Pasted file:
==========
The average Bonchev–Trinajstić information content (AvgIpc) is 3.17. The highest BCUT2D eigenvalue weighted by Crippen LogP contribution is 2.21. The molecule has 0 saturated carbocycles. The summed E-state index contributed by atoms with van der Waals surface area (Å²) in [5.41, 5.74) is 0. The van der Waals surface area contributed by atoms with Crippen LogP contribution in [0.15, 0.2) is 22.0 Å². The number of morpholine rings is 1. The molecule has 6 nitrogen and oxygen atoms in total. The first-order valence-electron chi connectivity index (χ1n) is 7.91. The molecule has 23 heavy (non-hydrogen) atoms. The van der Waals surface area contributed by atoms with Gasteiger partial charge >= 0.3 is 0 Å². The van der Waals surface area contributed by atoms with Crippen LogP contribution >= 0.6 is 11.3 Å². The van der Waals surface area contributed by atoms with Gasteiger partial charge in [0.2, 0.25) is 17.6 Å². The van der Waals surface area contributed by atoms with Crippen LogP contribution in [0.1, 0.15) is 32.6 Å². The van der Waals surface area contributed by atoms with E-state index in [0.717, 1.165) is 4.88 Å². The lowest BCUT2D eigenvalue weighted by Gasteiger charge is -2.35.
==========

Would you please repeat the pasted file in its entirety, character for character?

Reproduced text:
The average Bonchev–Trinajstić information content (AvgIpc) is 3.17. The highest BCUT2D eigenvalue weighted by Crippen LogP contribution is 2.21. The molecule has 0 saturated carbocycles. The summed E-state index contributed by atoms with van der Waals surface area (Å²) in [5.41, 5.74) is 0. The van der Waals surface area contributed by atoms with Crippen LogP contribution in [0.15, 0.2) is 22.0 Å². The number of morpholine rings is 1. The molecule has 6 nitrogen and oxygen atoms in total. The first-order valence-electron chi connectivity index (χ1n) is 7.91. The molecule has 23 heavy (non-hydrogen) atoms. The van der Waals surface area contributed by atoms with Gasteiger partial charge >= 0.3 is 0 Å². The van der Waals surface area contributed by atoms with Crippen LogP contribution >= 0.6 is 11.3 Å². The van der Waals surface area contributed by atoms with Gasteiger partial charge in [0.2, 0.25) is 17.6 Å². The van der Waals surface area contributed by atoms with Crippen LogP contribution in [0.1, 0.15) is 32.6 Å². The van der Waals surface area contributed by atoms with E-state index in [0.717, 1.165) is 4.88 Å². The lowest BCUT2D eigenvalue weighted by Gasteiger charge is -2.35.